Moved by the abolitionist cause, Douglass stood up to speak at an antislavery convention in Nantucket. At first, still feeling like a slave, he was abashed at the thought of speaking to white people, but the words soon came more easily. Douglass became an influential abolitionist himself, which eventually led to his writing the story of his life under slavery.

Those who read the book are astonished that such a document could be produced by a man with no formal education less than seven years after escaping from slavery. In Douglass’s own time, this remarkable feat led to incredulity among his readership. All slave narratives were subject to charges of fraud from apologists for slavery, for which reason Douglass’s book and others open with testament letters from respected white abolitionists. Many of those who heard Douglass speak and found him to be as forceful an orator as he was a writer found it difficult to credit that he was so lately a slave. In an era marked by P. T. Barnum’s famous hoaxes, an era when even the best-intentioned Northern whites believed that African Americans were intellectually inferior to whites, Douglass faced skepticism on all sides. A strong motivation for publishing his story was to provide details of his life that could not be faked. When one early Southern detractor of the book claimed to have been acquainted with Douglass as a slave and to know that he was too uneducated to have written a book, Douglass replied by thanking him for substantiating the book’s main claim, that he was indeed an American slave.

Douglass’s accomplishments after escaping slavery fit well into the tradition of American self-sufficiency and success. By rising above the subjugating conditions of his early years, Douglass provided hope for others that through strength and self-reliance they, too, could achieve great things. His later autobiographies and writings testify to the persistence of prejudice as a limiting force on African Americans even after the end of institutionalized slavery, in the North as well as in the South. However, in the argument for the possibility of human achievement and for the liberty for all humans to pursue their potential, there is perhaps no more heroic example in American letters than Douglass provides in his Narrative of the Life of Frederick Douglass.

Narrative of the Life of Frederick Douglass, an American Slave Summary

Chapter 1 Summary

Preface
Before the Narrative of the Life of Frederick Douglass: An American Slave begins, the reader is provided with a...

(The entire section is 693 words.)

Chapter 2 Summary

In this chapter, Douglass continues to describe the conditions of being a slave on a plantation owned by Colonel Edward Lloyd, who owns a...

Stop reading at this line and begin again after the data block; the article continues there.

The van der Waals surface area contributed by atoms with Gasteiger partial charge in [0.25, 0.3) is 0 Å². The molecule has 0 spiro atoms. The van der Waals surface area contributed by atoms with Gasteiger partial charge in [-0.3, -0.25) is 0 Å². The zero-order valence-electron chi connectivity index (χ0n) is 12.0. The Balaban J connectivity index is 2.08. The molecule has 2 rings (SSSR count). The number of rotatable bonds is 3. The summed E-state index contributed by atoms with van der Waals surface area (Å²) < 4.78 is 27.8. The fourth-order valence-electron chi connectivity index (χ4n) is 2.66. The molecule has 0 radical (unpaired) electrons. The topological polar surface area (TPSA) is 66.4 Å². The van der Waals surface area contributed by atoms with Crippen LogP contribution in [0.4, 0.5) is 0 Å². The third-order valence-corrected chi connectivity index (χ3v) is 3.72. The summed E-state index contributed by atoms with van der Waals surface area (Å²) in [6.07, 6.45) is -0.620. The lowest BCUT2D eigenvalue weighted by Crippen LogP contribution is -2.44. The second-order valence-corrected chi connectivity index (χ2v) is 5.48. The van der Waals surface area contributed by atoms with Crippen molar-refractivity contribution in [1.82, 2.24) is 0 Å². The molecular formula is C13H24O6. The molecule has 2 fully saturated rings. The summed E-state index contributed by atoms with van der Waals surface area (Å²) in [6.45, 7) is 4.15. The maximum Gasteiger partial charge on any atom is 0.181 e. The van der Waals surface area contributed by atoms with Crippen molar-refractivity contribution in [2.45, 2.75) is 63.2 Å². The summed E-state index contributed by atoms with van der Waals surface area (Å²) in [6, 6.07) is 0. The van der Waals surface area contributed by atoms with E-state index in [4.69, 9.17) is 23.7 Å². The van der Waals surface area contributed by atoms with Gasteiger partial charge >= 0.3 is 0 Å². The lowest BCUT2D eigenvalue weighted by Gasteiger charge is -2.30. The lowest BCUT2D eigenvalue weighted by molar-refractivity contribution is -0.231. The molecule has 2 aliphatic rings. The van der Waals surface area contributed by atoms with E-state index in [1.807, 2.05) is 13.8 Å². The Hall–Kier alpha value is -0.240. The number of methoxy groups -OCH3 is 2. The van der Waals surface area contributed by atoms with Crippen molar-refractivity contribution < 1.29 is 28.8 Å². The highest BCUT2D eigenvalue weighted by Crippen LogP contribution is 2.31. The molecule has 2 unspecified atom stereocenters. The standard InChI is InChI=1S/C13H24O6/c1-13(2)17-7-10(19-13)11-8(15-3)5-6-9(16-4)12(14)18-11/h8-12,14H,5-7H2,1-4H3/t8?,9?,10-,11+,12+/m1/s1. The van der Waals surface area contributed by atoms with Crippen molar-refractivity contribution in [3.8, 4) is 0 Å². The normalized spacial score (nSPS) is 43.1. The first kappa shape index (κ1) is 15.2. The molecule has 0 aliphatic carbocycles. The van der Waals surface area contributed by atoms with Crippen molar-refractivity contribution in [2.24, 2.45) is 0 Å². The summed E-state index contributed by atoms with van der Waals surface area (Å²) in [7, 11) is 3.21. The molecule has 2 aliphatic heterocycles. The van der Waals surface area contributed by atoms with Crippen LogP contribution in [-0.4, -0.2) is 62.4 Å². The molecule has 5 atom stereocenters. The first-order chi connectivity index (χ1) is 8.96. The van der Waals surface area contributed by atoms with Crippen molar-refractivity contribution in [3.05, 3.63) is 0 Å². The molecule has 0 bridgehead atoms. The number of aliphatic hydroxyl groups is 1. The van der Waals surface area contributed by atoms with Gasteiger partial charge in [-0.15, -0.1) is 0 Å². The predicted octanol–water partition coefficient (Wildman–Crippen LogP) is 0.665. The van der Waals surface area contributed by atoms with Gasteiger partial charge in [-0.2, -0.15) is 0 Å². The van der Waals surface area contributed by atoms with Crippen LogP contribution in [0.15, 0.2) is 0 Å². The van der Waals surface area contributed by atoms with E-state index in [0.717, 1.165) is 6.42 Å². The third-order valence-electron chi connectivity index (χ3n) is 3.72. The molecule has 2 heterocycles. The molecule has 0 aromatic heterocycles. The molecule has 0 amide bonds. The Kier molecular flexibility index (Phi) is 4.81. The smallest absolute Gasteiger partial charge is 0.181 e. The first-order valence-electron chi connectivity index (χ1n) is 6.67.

(The entire section is 157 words.)

Chapter 3 Summary

Douglass describes different aspects of Colonel Lloyd's plantation. He begins with a description of Lloyd's garden, whose tasty fruits tempt...

(The entire section is 104 words.)

Chapter 4 Summary

This chapter recounts a number of cruel and dehumanizing punishments that plantation slaves suffer at the hands of overseers such as Mr....

(The entire section is 94 words.)

Chapter 5 Summary

Here Douglass provides details of his treatment while living on the plantation of Colonel Lloyd. Because of his young age, he does not have...

(The entire section is 132 words.)

Chapter 6 Summary

Sophia Auld is described as being a kind and generous woman who never has owned a slave. She is a weaver by trade. Unlike most women of that...

(The entire section is 168 words.)

Chapter 7 Summary

In this chapter, Douglass tells the reader that he lived with his master and mistress in Baltimore for seven years. Early on he realizes that...

(The entire section is 184 words.)

Chapter 8 Summary

This short chapter covers significant changes in Douglass' life, as he tries to cope with his unstable position of a slave. Soon after moving...

(The entire section is 231 words.)

Chapter 9 Summary

In March 1832, Douglass leaves Baltimore to live with Thomas Auld, whom Douglass knows from Colonel Lloyd's plantation. Auld and his new wife...

(The entire section is 164 words.)

Chapter 10 Summary

In the longest chapter of the narrative, Douglass reveals some of the most distressing and empowering moments of his life as a slave. He...

(The entire section is 595 words.)

Chapter 11 Summary

In his last chapter, Douglass achieves his goal of attaining freedom in the North. Working as a caulker provides Douglass with a number of...

(The entire section is 625 words.)